We are right in the middle of the festival season when everyone is looking forward to see their favourite artist at their favourite event. At Vocalzone we all share a passion for music which is why enjoy going to festivals. Each year we have a great time working backstage at various events such as Wireless, Sonisphere or Bloodstock Festival where we sponsor a stage for unsigned bands. That’s how we get introduced to a lot of artists and bands and send them vocal care packages when they need them. In this month’s episode of Vocalzone Artist FAQ we are excited to introduce to the legendary acappella group The Swingle Singers. We first met them last year at their own London A Cappella Festival taking place at Kings Place each January.
The Swingle Singers also known as The Swingles have pushed the boundaries of vocal music for more than half a century. The seven young singers that make up today’s London-based group are driven by the same pioneering spirit that has defined the five-time Grammy winners since they first made waves in the 1960s. With their latest album Deep End (released on 29 June), The Swingles celebrate that legacy by starting a whole new chapter.
In 1963, American-born Ward Swingle first assembled a group of Parisian session singers to sing Bach’s keyboard music. The resulting album, Jazz Sebastian Bach, launched the Swingle Singers to fame. Since then their repertoire has grown to include a huge variety of music, as well as new original songs. They have released more than 50 recordings, winning five Grammy awards and appearing on numerous film and TV soundtracks including Sex and the City and Glee. Recent releases include 2013’s Weather To Fly and a winter EP, Yule Songs.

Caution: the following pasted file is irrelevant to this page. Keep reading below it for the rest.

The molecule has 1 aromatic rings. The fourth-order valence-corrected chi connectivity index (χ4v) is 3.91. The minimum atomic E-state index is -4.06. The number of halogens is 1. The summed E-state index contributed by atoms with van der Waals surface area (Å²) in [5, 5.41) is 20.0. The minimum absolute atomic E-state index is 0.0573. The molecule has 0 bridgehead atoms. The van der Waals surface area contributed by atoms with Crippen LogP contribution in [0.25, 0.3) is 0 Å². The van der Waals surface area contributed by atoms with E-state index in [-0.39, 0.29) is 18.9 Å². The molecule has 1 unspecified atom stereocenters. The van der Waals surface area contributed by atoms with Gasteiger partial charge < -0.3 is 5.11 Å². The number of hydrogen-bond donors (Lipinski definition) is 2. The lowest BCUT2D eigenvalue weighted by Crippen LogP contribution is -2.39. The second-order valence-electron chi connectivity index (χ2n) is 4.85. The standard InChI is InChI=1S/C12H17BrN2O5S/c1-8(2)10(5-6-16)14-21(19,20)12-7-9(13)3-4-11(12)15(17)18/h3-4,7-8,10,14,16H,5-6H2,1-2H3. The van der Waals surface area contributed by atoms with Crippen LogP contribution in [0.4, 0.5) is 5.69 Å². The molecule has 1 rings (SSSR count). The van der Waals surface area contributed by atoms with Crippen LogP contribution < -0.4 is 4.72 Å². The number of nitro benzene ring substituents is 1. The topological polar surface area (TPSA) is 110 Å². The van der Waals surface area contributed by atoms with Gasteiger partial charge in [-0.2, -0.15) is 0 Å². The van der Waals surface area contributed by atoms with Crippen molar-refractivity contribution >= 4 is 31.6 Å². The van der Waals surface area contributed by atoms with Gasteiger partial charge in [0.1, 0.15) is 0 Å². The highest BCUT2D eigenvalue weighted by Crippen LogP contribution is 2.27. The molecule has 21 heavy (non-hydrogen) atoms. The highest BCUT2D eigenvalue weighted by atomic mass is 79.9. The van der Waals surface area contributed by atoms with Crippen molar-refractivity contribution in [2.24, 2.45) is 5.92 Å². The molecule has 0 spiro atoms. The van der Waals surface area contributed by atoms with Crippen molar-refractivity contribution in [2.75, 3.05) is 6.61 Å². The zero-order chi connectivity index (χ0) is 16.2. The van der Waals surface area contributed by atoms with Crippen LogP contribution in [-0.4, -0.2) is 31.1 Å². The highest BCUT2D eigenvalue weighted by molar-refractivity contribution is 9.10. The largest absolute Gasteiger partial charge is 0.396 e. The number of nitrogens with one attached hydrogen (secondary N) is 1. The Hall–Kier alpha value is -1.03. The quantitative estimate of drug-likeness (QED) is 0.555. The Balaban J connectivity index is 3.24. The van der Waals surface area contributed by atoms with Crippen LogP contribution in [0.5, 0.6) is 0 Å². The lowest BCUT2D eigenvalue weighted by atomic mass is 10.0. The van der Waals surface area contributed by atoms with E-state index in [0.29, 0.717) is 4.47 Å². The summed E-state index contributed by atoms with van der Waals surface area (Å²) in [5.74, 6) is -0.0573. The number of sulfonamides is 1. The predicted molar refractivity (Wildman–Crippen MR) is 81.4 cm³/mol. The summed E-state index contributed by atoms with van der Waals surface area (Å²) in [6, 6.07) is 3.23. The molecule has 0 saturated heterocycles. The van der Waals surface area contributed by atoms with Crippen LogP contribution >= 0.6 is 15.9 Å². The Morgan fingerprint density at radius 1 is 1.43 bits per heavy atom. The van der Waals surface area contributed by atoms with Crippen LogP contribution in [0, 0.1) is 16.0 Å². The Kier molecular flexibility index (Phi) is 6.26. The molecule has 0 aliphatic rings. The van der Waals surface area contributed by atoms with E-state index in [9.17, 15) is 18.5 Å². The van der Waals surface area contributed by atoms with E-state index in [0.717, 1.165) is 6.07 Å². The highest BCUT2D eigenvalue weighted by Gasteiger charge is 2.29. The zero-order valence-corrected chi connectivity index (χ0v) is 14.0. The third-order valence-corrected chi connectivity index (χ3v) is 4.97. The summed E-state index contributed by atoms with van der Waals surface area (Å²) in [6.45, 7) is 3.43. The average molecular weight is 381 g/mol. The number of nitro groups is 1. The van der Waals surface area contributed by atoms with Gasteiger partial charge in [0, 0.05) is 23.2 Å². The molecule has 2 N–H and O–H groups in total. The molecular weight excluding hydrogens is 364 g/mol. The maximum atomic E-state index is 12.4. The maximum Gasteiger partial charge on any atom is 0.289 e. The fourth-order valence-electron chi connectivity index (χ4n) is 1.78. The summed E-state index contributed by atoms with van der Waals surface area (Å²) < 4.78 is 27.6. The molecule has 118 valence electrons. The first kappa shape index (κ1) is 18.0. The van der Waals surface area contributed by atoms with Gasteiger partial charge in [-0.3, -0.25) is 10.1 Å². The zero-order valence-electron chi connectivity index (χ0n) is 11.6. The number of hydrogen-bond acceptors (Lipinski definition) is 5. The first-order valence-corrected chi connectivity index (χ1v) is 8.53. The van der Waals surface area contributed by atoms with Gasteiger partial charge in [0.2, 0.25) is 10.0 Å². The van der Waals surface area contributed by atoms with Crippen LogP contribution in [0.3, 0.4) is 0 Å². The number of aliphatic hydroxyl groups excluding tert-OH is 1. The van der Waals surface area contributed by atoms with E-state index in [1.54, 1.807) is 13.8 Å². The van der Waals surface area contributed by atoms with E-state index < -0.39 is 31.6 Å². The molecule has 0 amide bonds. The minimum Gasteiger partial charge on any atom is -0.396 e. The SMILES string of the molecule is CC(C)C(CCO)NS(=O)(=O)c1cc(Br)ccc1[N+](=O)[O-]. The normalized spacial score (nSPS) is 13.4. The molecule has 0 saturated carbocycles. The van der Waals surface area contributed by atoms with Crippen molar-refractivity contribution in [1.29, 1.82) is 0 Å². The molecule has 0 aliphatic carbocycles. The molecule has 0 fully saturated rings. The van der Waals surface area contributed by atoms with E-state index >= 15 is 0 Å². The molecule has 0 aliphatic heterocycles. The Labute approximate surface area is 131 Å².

The group’s versatility has led to collaborations with artists as diverse as the Modern Jazz Quartet, Jamie Cullum and Labrinth. Luciano Berio was one of the first composers to explore the sound of the Swingles’ amplified voices in an orchestral setting, and the group continues to perform his groundbreaking Sinfonia around the world, including recent performances at the Royal Festival Hall and La Scala.
The seven-piece vocal ensemble is composed of singers Joanna Goldsmith-Eteson (soprano), Sara Brimer (soprano), Clare Wheeler (alto), Oliver Griffiths (tenor), Christopher Jay (tenor), Kevin Fox (baritone) and Edward Randell (bass).
We have recently met up with Sara and Oliver and talked about their music, singing career, influences, vocal style as well as their latest album Deep End.
Piper – The Swingles
Sara Brimmer and Oliver Griffiths from The Swingles talk to Vocalzone
George and Luke
The Vocalzone Team
Here’s what others said about The Swingles:
‘Their precision is awesome, their technique impeccable’ Classic Fm Magazine
‘Whether performing with the National Symphony Orchestra or in a cappella settings, The Swingle Singers were never less than dazzling’ – WASHINGTON POST
‘The Swingle Singers pitched those mysteriously lovely chords with laser-like precision… a triumph’ – THE DAILY TELEGRAPH